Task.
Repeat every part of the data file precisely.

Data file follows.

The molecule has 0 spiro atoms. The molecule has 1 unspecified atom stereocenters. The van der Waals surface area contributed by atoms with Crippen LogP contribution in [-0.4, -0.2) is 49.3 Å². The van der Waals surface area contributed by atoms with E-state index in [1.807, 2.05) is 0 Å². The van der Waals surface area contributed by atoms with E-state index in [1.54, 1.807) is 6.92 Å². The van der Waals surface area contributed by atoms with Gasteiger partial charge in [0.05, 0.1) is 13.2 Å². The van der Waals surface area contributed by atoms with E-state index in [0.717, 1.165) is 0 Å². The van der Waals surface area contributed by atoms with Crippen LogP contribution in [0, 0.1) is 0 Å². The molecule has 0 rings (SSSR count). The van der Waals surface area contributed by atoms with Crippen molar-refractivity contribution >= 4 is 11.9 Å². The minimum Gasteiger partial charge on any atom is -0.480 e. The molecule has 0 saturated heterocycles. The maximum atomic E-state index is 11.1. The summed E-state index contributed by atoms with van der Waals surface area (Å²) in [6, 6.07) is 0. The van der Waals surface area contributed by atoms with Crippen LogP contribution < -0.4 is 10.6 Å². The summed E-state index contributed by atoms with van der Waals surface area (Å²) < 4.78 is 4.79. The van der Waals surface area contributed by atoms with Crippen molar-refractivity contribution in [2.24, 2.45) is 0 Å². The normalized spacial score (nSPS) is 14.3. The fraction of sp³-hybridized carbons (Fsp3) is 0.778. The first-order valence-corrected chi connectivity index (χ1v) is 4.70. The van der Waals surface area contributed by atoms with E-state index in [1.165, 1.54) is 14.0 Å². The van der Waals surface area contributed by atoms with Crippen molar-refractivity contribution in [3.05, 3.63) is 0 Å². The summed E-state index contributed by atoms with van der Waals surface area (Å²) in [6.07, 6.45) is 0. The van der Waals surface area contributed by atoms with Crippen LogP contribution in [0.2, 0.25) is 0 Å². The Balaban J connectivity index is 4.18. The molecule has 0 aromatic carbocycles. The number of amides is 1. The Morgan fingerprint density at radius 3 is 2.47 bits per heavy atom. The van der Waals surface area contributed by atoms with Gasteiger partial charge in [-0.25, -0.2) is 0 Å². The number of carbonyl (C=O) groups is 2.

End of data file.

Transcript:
The molecule has 0 spiro atoms. The molecule has 1 unspecified atom stereocenters. The van der Waals surface area contributed by atoms with Crippen LogP contribution in [-0.4, -0.2) is 49.3 Å². The van der Waals surface area contributed by atoms with E-state index in [1.807, 2.05) is 0 Å². The van der Waals surface area contributed by atoms with E-state index in [1.54, 1.807) is 6.92 Å². The van der Waals surface area contributed by atoms with Gasteiger partial charge in [0.05, 0.1) is 13.2 Å². The van der Waals surface area contributed by atoms with E-state index in [0.717, 1.165) is 0 Å². The van der Waals surface area contributed by atoms with Crippen LogP contribution in [0, 0.1) is 0 Å². The molecule has 0 rings (SSSR count). The van der Waals surface area contributed by atoms with Crippen molar-refractivity contribution >= 4 is 11.9 Å². The minimum Gasteiger partial charge on any atom is -0.480 e. The molecule has 0 saturated heterocycles. The maximum atomic E-state index is 11.1. The summed E-state index contributed by atoms with van der Waals surface area (Å²) in [6, 6.07) is 0. The van der Waals surface area contributed by atoms with Crippen LogP contribution < -0.4 is 10.6 Å². The summed E-state index contributed by atoms with van der Waals surface area (Å²) < 4.78 is 4.79. The van der Waals surface area contributed by atoms with Crippen molar-refractivity contribution in [2.24, 2.45) is 0 Å². The normalized spacial score (nSPS) is 14.3. The fraction of sp³-hybridized carbons (Fsp3) is 0.778. The first-order valence-corrected chi connectivity index (χ1v) is 4.70. The van der Waals surface area contributed by atoms with E-state index in [1.165, 1.54) is 14.0 Å². The van der Waals surface area contributed by atoms with Crippen molar-refractivity contribution in [3.05, 3.63) is 0 Å². The summed E-state index contributed by atoms with van der Waals surface area (Å²) in [6.07, 6.45) is 0. The van der Waals surface area contributed by atoms with Crippen LogP contribution in [0.2, 0.25) is 0 Å². The Balaban J connectivity index is 4.18. The molecule has 0 aromatic carbocycles. The number of amides is 1. The Morgan fingerprint density at radius 3 is 2.47 bits per heavy atom. The van der Waals surface area contributed by atoms with Gasteiger partial charge in [-0.25, -0.2) is 0 Å². The number of carbonyl (C=O) groups is 2.